The action lists can be saved, so you can use them after you finish doing a set of images. The actions could be then used another time, so you won't go through the same steps of creating the rules every time you want to modify a batch of files. I like the fact that you can put the actions in the order you want them to be run. The first action that will be started is the first one going from the upper side of the window to the bottom. If you selected "Watermark", "Round" and "Shadow", first a watermark will be applied, then the corners will be rounded and finally a drop shadow will be added to the image. By the way, I've noticed that if you play a little with the corners of your image and then make it less opaque, the corners will still have the opacity set at 100.

The last action you should add to a list is "Save", which will let you choose the path where to save the modified files, their type (bmp, jpg, png, and more others), the resolution (measured in dpi - dots per inch) and the quality of the result. If you forget to add "Save", don't worry, Phatch will add it automatically when you try to execute the action list. The execution process takes place if you go to Tools -> Execute, or press CTRL+X. When you do this, a new window will appear, allowing you to choose the source file or directory, check the image types that the program should use from the specified directory and more. When you're done with these options, click on the "Batch" button, located in the lower right corner of the window and the magic takes place. It only takes a few moments to process the images, so you will gain a lot of time, if you think about the nightmare you had when you edited every file manually.

I've played a little with the actions and at a certain point I tried to use "Convert Mode", to change an image from RGB to CMYK colour code and the result was an error, telling me it can't save the file as png, because I selected CMYK. I clicked on "Ignore", to see what happens. I tell you, nothing good happened! The result was a file that could not be opened! Something similar happens if you have "Shadow" in your list, and select in "Convert Mode" the option monochrome. Although Phatch has a Log Viewer included (you can access it by pressing CTRL+L), these errors were not appended to the log. I searched for something that would add the errors to the log, but I didn't find anything.

If you want to see what's "under the hood" of Phatch, you can launch the Python shell, located in Tools. The keyboard shortcut for the shell is CTRL+P. When I first launched it, I took a look in it, closed it and again launched it. This led to the blocking of Phatch and I had to kill the process, because the application couldn't do anything. I forgot to tell you that after you create a set of actions, you can transform the application in a droplet (by pressing CTRL+D) which will take a small space on your desktop. You can drag and drop images on it and the Phatch droplet will process them automatically. To return to normal view, just right click or double click on the green droplet.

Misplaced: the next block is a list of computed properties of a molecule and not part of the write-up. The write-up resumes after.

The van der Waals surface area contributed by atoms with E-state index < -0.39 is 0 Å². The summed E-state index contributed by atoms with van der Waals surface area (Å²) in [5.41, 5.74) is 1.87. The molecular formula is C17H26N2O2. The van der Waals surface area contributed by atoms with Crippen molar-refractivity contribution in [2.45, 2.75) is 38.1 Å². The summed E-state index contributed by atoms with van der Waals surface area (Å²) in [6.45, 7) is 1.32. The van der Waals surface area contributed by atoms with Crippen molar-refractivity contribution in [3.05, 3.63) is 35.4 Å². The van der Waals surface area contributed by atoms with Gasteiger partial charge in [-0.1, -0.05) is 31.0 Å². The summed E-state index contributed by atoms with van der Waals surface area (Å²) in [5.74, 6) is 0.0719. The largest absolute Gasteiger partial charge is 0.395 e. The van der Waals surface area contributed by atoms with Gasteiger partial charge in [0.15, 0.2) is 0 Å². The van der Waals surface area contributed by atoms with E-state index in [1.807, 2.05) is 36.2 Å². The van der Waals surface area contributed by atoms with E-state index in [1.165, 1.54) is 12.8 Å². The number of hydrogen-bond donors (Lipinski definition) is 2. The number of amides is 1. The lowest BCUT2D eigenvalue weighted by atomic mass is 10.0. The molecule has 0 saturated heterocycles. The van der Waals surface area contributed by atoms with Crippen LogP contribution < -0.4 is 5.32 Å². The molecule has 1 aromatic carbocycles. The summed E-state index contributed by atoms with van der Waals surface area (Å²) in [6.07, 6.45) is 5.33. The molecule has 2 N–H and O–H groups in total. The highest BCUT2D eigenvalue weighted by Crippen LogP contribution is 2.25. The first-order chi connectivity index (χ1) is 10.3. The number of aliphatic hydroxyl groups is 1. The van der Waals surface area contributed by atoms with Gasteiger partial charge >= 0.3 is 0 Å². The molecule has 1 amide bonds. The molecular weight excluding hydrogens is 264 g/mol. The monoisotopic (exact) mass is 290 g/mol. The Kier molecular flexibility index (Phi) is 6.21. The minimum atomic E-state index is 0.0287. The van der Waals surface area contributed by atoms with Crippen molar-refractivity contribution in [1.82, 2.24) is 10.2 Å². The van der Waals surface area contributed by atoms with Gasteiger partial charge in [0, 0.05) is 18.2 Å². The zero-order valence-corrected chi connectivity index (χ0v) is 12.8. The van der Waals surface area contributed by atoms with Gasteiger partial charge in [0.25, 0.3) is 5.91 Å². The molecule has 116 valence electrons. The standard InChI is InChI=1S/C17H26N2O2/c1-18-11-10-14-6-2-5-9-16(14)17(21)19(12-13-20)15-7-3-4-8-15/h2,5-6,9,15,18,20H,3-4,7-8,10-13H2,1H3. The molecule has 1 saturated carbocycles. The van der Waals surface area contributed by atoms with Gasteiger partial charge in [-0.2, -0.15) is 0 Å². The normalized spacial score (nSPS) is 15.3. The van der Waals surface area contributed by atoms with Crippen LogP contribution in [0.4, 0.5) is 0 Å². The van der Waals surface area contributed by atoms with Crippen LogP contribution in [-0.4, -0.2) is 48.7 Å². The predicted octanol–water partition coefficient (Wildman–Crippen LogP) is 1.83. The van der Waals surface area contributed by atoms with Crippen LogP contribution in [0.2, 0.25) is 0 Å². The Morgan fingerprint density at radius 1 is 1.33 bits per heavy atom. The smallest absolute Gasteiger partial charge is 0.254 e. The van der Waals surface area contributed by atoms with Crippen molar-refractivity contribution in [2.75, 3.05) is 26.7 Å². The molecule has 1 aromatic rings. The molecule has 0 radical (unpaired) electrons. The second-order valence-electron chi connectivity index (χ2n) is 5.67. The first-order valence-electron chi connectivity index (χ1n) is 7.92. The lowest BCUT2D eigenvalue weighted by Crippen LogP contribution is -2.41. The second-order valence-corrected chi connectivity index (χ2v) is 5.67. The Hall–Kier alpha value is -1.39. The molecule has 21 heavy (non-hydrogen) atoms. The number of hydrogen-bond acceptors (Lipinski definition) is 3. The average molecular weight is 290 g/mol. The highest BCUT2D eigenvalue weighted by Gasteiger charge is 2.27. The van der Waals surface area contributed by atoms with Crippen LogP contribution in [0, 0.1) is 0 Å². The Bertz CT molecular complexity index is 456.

The Good

Phatch is very stable, from my point of view. It looks very clean and simple, without any unnecessary features. With the main actions you can do every basic modifications on a batch of images. An advantage of Phatch over other applications is the fact that new actions can be created, so if you want more than nine actions, you can start creating some (of course, if you know Python)!

The Bad

A help file is missing and I would love to see some functions explained in more detail. The lack of a "Preferences" menu is really annoying, because I would like to configure the program to suit me. I'm pretty sure there are more persons like me out there.

The Truth

The truth is that this application will transform itself in one important tool that you will find in almost every Linux distribution. It is one of the most useful software I've encountered until now.

Here are some screenshots with Phatch in action:

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user interface 4
features 4
ease of use 4
pricing / value 5

final rating 4
Editor's review
very good